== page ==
Head First Documentary: The Orphanage Business in Cambodia


An exciting documentary about the problem of orphanage voluntourism

An Australian TV team went undercover with a hidden camera and took on the problem of the orphanage business industry and orphanage voluntourism.

The one hour long documentary explains superficialy how western money and western volunteers fed and drove the growth of orphanages for a decade. On top of that it outlines the problem of sex trafficking and child trafficking in orphanages.

 

sensationalist thirsty piece which was poorly researched

What gave us a a bit of a bad feeling were the extreme exaggerations and overstatements. Sabour Bradley and the former SISHA Director and ex-detective Steve Morrish sensationalized the topic. They turned Cambodia into a lawless and failed state which has just escaped from the Khmer Rouge and is full of pedophiles and rapists.
Well, Steve Morrish who was „fighting“ the crime against children in Cambodia was forced to resign after heavy allegations of financial irregularities and accusations of ‘behaviour like thugs’ in a Cambodian Bar. The Ngo does not operate anymore. We still believe it is worth watching it, but make sure you do use other references to form an opinion.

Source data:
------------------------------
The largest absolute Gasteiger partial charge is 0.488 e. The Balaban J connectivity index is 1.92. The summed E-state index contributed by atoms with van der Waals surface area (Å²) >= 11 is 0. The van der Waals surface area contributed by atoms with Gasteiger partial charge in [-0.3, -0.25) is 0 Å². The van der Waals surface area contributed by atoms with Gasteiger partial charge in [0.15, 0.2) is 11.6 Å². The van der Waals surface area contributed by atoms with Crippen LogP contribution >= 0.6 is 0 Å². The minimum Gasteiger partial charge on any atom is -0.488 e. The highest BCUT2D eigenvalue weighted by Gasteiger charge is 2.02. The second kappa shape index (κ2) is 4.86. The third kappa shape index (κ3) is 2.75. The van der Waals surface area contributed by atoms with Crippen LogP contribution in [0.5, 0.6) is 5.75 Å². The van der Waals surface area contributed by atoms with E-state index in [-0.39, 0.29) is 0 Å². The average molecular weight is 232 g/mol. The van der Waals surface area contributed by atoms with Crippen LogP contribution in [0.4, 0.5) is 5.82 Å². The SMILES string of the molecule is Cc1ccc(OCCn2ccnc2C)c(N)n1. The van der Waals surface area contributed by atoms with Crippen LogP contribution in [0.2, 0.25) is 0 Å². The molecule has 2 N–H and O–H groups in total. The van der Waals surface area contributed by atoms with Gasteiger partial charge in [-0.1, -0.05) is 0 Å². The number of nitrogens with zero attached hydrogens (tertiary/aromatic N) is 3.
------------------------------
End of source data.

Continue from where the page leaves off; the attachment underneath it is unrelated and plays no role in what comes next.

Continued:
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About Sebastian Drobner

Sebastian has eight years of experience in international development cooperation, lived in five countries and on three continents. He started to get into the world of development in 2008 when he volunteered for one year in Cambodia for a local Voluntourism project. He then received a contract as an advisor through Bread for the World in Germany and supported the development of the program Volunteer Action for Cambodia by Star Kampuchea until 2012. At the same time he was responsible for the development of the government founded volunteer program Weltwärts of Bread for the World in Cambodia and it`s mentoring. From 2012 to 2013 he changed into the head office of Bread for the world where he was responsible for the administration of their volunteer program as a program assistant. Now he is studying International Social Work and Development and works part time in development projects. Part of this course was an internship in the Solomon Islands where he worked in a tourism course and developed a volunteer program for Don Bosco Technical Institute Solomon Islands. The knowledge he gained when he finished a three-year training in Hotel and tourism helped during this experience.

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